Gone Girl scored with both audiences and critics this weekend, pulling in over $37 million at the US box office while earning an 87% approval rating on Rotten Tomato. Why? I can’t deny the draw of possible Ben Affleck/Batpeen (it looks brooding, doesn’t it?), but it’s more likely that Gone Girl‘s success was born from a mix of Oscar buzz, abundant marketing, dark subject matter, and the interest sparked by director David Fincher’s marquee name and writer Gillian Flynn’s words. Both from her novel and the screenplay that she also penned. Now, HBO’s Utopia is hoping to bank on some of those same assets to build HBO’s next great drama.
Gone Girl, the new movie directed by David Fincher and adapted by Gillian Flynn from her best-selling novel of the same name, has just arrived in theaters, but the pair already have another project in the works. The two are collaborating on a remake of Utopia, the critically acclaimed British conspiracy thriller series created by Dennis Kelly, for HBO.
The series, which received a series order in February, is going to have something in common with fellow HBO series True Detective — in its first year, at least, it’s going to have a single writer and a single director. Fincher told the Guardian earlier this week that he’s planning to direct all of the episodes. Flynn has confirmed to BuzzFeed News that she’s writing all the episodes.
Obviously, David Fincher and Gillian Flynn’s pre-existing working relationship bodes well for this collaboration about a mysterious graphic novel, but it has to be a little strange for Flynn to be adapting someone else’s work this time around.
Fincher said, “I don’t want a big writers room, I want a voice,” Flynn said, adding that Kelly, the creator of the original Utopia, “could not have been more gracious” about her giving the remake her own spin. “I was worried, when I sent him the outline, that he was going to be like, my baby, what have you done?!” Instead, she says, he told her to “keep what works for it and get rid of what doesn’t — otherwise what’s the point of redoing it?”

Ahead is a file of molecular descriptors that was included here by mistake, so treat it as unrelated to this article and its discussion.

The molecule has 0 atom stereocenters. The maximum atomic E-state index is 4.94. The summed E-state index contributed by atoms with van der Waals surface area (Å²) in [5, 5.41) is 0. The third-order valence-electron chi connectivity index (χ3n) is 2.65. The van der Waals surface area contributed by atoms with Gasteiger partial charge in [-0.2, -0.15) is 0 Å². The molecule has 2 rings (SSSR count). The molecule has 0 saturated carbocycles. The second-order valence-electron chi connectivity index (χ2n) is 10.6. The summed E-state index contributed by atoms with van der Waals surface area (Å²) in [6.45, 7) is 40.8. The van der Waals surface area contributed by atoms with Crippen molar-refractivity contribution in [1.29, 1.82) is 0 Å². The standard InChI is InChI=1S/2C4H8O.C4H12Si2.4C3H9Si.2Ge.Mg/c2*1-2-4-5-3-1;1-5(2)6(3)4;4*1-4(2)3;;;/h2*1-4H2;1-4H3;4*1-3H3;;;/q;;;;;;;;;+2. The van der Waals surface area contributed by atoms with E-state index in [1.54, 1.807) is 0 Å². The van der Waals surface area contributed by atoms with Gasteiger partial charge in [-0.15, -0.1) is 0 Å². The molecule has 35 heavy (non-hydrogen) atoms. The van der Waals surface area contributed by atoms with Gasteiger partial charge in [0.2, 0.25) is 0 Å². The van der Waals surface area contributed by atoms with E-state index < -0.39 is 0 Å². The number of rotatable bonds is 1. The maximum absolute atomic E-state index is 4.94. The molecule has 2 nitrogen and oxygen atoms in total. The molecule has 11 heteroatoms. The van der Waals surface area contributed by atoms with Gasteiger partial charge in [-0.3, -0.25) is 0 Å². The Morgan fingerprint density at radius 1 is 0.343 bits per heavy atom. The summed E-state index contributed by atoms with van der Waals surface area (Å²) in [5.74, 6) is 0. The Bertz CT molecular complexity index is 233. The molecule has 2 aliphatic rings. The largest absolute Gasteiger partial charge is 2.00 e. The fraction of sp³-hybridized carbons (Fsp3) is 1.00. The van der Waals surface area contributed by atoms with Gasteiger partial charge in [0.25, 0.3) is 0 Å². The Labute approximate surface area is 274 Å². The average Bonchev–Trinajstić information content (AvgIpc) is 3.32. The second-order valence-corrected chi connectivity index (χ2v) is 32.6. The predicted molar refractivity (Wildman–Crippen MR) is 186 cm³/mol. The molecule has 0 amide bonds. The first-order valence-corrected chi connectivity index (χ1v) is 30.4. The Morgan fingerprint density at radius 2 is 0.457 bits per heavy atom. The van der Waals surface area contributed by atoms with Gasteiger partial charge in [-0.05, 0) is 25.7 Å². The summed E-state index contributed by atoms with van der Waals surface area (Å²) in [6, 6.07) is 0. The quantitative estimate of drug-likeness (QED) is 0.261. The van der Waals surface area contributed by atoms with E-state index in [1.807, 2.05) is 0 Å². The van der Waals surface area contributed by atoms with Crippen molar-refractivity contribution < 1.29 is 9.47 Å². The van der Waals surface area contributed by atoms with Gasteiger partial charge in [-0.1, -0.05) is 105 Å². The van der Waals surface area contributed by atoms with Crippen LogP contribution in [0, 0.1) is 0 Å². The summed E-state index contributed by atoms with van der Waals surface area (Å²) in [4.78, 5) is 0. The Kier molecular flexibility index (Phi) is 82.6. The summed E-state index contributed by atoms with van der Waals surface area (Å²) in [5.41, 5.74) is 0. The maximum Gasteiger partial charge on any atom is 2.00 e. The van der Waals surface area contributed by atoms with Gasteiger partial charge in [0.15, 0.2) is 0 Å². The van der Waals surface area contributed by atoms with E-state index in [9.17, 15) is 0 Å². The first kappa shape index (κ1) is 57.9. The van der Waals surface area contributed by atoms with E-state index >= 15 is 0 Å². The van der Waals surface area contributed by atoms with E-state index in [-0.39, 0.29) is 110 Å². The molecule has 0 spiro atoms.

Gillian Flynn’s name was linked to the Utopia adaptation back in February, but the absence of other “voices” is a new development and it’s quite a vote of confidence for Flynn. Unlike David Fincher, who produces and directed the first two episodes of Netflix’s House of Cards (another UK adaptation), Flynn comes to Utopia with no experience working on the production side of television. She was a TV critic at Entertainment Weekly for a time, though, so I’m sure she’ll get a real kick out of jealous critics like myself who will savage her work with one hand whilst caressing their tightly bound and unwanted manuscripts with the other. Mine is called The Desolation of the Embittered House Painter, by the way.
As of right now, there is no firm date set for when I’ll get to judge Flynn’s work.